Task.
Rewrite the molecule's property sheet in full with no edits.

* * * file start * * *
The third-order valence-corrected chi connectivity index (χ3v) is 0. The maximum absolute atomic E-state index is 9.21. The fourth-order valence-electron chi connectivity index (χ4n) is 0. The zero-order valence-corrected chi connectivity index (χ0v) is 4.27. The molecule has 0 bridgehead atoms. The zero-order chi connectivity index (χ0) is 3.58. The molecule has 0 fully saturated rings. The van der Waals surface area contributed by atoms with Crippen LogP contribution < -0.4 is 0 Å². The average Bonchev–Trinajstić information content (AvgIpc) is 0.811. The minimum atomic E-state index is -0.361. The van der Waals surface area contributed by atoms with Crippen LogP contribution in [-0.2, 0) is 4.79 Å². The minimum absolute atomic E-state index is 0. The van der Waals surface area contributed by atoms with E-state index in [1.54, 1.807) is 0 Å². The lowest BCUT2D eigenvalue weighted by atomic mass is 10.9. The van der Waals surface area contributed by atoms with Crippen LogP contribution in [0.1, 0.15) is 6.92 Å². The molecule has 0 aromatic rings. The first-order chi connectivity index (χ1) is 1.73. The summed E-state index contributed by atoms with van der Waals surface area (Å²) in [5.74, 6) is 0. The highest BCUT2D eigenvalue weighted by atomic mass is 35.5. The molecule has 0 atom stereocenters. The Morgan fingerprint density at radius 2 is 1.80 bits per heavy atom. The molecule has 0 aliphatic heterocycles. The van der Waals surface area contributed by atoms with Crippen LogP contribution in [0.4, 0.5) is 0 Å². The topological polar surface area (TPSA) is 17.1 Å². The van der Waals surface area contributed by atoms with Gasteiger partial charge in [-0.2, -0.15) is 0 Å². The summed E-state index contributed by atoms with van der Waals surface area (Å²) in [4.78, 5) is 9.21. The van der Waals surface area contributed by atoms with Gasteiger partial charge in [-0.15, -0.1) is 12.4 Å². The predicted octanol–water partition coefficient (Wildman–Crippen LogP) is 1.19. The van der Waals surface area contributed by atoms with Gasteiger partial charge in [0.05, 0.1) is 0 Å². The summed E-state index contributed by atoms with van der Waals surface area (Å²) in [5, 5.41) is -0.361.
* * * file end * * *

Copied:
The third-order valence-corrected chi connectivity index (χ3v) is 0. The maximum absolute atomic E-state index is 9.21. The fourth-order valence-electron chi connectivity index (χ4n) is 0. The zero-order valence-corrected chi connectivity index (χ0v) is 4.27. The molecule has 0 bridgehead atoms. The zero-order chi connectivity index (χ0) is 3.58. The molecule has 0 fully saturated rings. The van der Waals surface area contributed by atoms with Crippen LogP contribution < -0.4 is 0 Å². The average Bonchev–Trinajstić information content (AvgIpc) is 0.811. The minimum atomic E-state index is -0.361. The van der Waals surface area contributed by atoms with Crippen LogP contribution in [-0.2, 0) is 4.79 Å². The minimum absolute atomic E-state index is 0. The van der Waals surface area contributed by atoms with E-state index in [1.54, 1.807) is 0 Å². The lowest BCUT2D eigenvalue weighted by atomic mass is 10.9. The van der Waals surface area contributed by atoms with Crippen LogP contribution in [0.1, 0.15) is 6.92 Å². The molecule has 0 aromatic rings. The first-order chi connectivity index (χ1) is 1.73. The summed E-state index contributed by atoms with van der Waals surface area (Å²) in [5.74, 6) is 0. The highest BCUT2D eigenvalue weighted by atomic mass is 35.5. The molecule has 0 atom stereocenters. The Morgan fingerprint density at radius 2 is 1.80 bits per heavy atom. The molecule has 0 aliphatic heterocycles. The van der Waals surface area contributed by atoms with Crippen LogP contribution in [0.4, 0.5) is 0 Å². The topological polar surface area (TPSA) is 17.1 Å². The van der Waals surface area contributed by atoms with Gasteiger partial charge in [-0.2, -0.15) is 0 Å². The summed E-state index contributed by atoms with van der Waals surface area (Å²) in [4.78, 5) is 9.21. The van der Waals surface area contributed by atoms with Gasteiger partial charge in [-0.15, -0.1) is 12.4 Å². The predicted octanol–water partition coefficient (Wildman–Crippen LogP) is 1.19. The van der Waals surface area contributed by atoms with Gasteiger partial charge in [0.05, 0.1) is 0 Å². The summed E-state index contributed by atoms with van der Waals surface area (Å²) in [5, 5.41) is -0.361.